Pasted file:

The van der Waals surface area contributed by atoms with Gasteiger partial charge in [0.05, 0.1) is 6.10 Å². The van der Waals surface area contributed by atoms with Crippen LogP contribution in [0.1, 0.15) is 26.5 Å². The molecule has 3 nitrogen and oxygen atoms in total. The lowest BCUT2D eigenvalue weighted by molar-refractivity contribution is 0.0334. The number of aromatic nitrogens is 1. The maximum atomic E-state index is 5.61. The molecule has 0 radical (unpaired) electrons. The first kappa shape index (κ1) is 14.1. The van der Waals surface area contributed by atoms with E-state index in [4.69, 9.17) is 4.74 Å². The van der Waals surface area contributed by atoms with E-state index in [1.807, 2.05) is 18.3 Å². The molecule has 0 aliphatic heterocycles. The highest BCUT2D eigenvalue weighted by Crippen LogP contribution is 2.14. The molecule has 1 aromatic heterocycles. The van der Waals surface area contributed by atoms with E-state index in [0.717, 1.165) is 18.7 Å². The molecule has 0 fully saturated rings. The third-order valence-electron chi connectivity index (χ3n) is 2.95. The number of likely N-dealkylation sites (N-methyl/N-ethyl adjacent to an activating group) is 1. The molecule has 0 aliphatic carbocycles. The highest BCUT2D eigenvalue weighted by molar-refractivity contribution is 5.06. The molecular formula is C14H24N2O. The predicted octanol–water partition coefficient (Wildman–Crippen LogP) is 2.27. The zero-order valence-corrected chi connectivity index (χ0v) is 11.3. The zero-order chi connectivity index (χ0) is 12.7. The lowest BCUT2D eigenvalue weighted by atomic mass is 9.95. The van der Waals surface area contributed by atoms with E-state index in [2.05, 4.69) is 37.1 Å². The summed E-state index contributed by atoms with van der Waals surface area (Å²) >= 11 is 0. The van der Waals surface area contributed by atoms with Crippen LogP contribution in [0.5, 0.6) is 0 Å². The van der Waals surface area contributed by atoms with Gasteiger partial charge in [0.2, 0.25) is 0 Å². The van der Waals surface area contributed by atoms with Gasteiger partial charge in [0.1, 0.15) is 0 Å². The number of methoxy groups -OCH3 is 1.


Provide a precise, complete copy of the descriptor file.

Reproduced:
The van der Waals surface area contributed by atoms with Gasteiger partial charge in [0.05, 0.1) is 6.10 Å². The van der Waals surface area contributed by atoms with Crippen LogP contribution in [0.1, 0.15) is 26.5 Å². The molecule has 3 nitrogen and oxygen atoms in total. The lowest BCUT2D eigenvalue weighted by molar-refractivity contribution is 0.0334. The number of aromatic nitrogens is 1. The maximum atomic E-state index is 5.61. The molecule has 0 radical (unpaired) electrons. The first kappa shape index (κ1) is 14.1. The van der Waals surface area contributed by atoms with E-state index in [4.69, 9.17) is 4.74 Å². The van der Waals surface area contributed by atoms with E-state index in [1.807, 2.05) is 18.3 Å². The molecule has 0 aliphatic heterocycles. The highest BCUT2D eigenvalue weighted by Crippen LogP contribution is 2.14. The molecule has 1 aromatic heterocycles. The van der Waals surface area contributed by atoms with E-state index in [0.717, 1.165) is 18.7 Å². The molecule has 0 fully saturated rings. The third-order valence-electron chi connectivity index (χ3n) is 2.95. The number of likely N-dealkylation sites (N-methyl/N-ethyl adjacent to an activating group) is 1. The molecule has 0 aliphatic carbocycles. The highest BCUT2D eigenvalue weighted by molar-refractivity contribution is 5.06. The molecular formula is C14H24N2O. The predicted octanol–water partition coefficient (Wildman–Crippen LogP) is 2.27. The zero-order valence-corrected chi connectivity index (χ0v) is 11.3. The zero-order chi connectivity index (χ0) is 12.7. The lowest BCUT2D eigenvalue weighted by atomic mass is 9.95. The van der Waals surface area contributed by atoms with E-state index in [2.05, 4.69) is 37.1 Å². The summed E-state index contributed by atoms with van der Waals surface area (Å²) >= 11 is 0. The van der Waals surface area contributed by atoms with Crippen LogP contribution in [0.5, 0.6) is 0 Å². The van der Waals surface area contributed by atoms with Gasteiger partial charge in [0.2, 0.25) is 0 Å². The van der Waals surface area contributed by atoms with Gasteiger partial charge in [0.1, 0.15) is 0 Å². The number of methoxy groups -OCH3 is 1.